Near where I once lived there was a street, the east side of which was Boundary Road, Hove. The west side of the same street was Station Road, Portslade.

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4 hours ago, Nearholmer said:

 

It results in some very weird things like rivers that that are called RiverRiverSomething.

 

Actually, thinking about it, the various English River Avons are River Rivers.

 

Or for added linguistic accretion, may I present

 

Torpenhow (HillHillHill)

 

Sometimes with an appended "Hill" to make sure you've got the idea!

 

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20 hours ago, brack said:

His grandfather, also called Ludwig van Beethoven was Belgian though.

Which does make it technically correct to say that Ludwig van Beethoven was Belgian (or at least from the area we currently know as belgium).

Are we not still pre-grouping pedants? Surely to any self respecting pedant technically correct is the best sort of correctness.

 

A bijou snagette – Beethoven died in 1827, three years before the state of Belgium was created. His grandfather had been born in the Duchy of Brabant, then part of Austria...

 

PS: the umlaut on the Mac keyboard is Alt+u. Simples.

Edited by wagonman
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5 hours ago, Edwardian said:

Königsberg

 

The town where my late mother-in-law was born is likewise so far east it's now in the Russian exclave of Kaliningrad – and renamed in honour of a Red Army general.

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58 minutes ago, wagonman said:

 

The town where my late mother-in-law was born is likewise so far east it's now in the Russian exclave of Kaliningrad – and renamed in honour of a Red Army general.

 

Doesn't have 7 bridges anymore, either.

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1 hour ago, Compound2632 said:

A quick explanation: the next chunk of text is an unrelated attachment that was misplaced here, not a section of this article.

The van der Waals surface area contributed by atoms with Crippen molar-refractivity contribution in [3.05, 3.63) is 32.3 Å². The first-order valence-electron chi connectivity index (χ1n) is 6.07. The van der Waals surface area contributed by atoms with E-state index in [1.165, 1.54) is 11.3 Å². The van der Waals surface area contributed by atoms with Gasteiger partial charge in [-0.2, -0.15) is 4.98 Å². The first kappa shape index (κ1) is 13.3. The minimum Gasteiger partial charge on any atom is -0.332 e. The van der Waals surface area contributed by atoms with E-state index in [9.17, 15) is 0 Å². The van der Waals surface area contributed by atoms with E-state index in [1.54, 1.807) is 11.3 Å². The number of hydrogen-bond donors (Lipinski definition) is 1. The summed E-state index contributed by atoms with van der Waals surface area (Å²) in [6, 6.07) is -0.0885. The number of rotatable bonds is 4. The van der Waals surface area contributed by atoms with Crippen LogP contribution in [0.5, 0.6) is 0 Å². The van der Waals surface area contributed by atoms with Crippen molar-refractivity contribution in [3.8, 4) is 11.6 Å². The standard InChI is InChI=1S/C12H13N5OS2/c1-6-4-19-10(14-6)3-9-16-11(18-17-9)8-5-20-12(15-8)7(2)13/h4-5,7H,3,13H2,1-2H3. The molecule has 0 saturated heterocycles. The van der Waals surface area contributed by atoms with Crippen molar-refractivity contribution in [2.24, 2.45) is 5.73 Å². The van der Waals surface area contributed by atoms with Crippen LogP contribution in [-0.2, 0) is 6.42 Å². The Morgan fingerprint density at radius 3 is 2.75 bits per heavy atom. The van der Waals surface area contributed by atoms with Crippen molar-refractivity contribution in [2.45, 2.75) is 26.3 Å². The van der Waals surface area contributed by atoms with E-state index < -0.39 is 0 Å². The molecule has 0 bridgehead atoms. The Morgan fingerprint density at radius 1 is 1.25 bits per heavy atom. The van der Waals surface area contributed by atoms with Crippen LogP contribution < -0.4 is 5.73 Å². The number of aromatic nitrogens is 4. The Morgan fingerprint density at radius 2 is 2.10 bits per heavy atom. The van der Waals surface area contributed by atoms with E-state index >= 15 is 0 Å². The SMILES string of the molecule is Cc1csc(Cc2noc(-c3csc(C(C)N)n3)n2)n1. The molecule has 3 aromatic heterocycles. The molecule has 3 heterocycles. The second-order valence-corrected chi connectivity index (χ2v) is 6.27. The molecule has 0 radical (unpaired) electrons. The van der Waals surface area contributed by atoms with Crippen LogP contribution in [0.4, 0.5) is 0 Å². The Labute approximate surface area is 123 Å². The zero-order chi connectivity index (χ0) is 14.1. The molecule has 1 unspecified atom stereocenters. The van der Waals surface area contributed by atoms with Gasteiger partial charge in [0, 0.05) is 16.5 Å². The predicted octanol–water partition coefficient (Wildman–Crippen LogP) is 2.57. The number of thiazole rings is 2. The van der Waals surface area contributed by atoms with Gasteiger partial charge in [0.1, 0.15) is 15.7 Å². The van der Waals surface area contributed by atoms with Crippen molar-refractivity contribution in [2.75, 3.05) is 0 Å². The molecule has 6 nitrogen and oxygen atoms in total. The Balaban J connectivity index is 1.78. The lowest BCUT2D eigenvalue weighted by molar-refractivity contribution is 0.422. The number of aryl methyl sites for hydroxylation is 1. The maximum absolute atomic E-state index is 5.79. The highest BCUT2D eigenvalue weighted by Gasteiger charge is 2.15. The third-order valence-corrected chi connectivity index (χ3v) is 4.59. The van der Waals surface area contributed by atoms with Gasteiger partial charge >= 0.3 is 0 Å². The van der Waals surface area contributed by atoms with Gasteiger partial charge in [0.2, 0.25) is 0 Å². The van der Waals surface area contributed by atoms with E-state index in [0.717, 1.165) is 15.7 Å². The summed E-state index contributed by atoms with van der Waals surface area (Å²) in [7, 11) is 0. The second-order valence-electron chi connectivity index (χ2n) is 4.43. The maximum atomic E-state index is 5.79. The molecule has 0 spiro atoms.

Lviv / Lvov / Lwów / Lemberg (in no particular order, there are more). Although Ukranians are reluctant to acknowledge it, the name of their country is "The Borderlands".

Plays "No Rest For the Wicked" by Cage the Elephant

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Don't worry. In Welsh place names can have their first letters changed depending what follows, and in Albanian the ending depends on their function in the sentence.

Anyone fancy a trip to Fanceinion or Caer Efrog?

Fortunately i don't think that either nationality has managed to sabotage East Anglian place names.

And it is questionable whether Beograd should be in the Roman or Ciryllic alphabet.

Jonathan

PS Has Edwardian found his lost town yet?

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Some years ago the diarist in The Herald asked for suggestions of French translations of Scottish place names, which produced some very creative thinking.

 

There was Verre va = Glasgow; Moins Chien = Douglas (dug-les) and Occupé = Tain (taken) among others!

 

Jim

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Well done to your daughter and the layout is becoming a delight the last view of a loco and coach with the castle in the background is a treat. It gives a nice bit of main line to enjoy seeing the trains running. So many of these micro layouts deny one that pleasure.

 

Don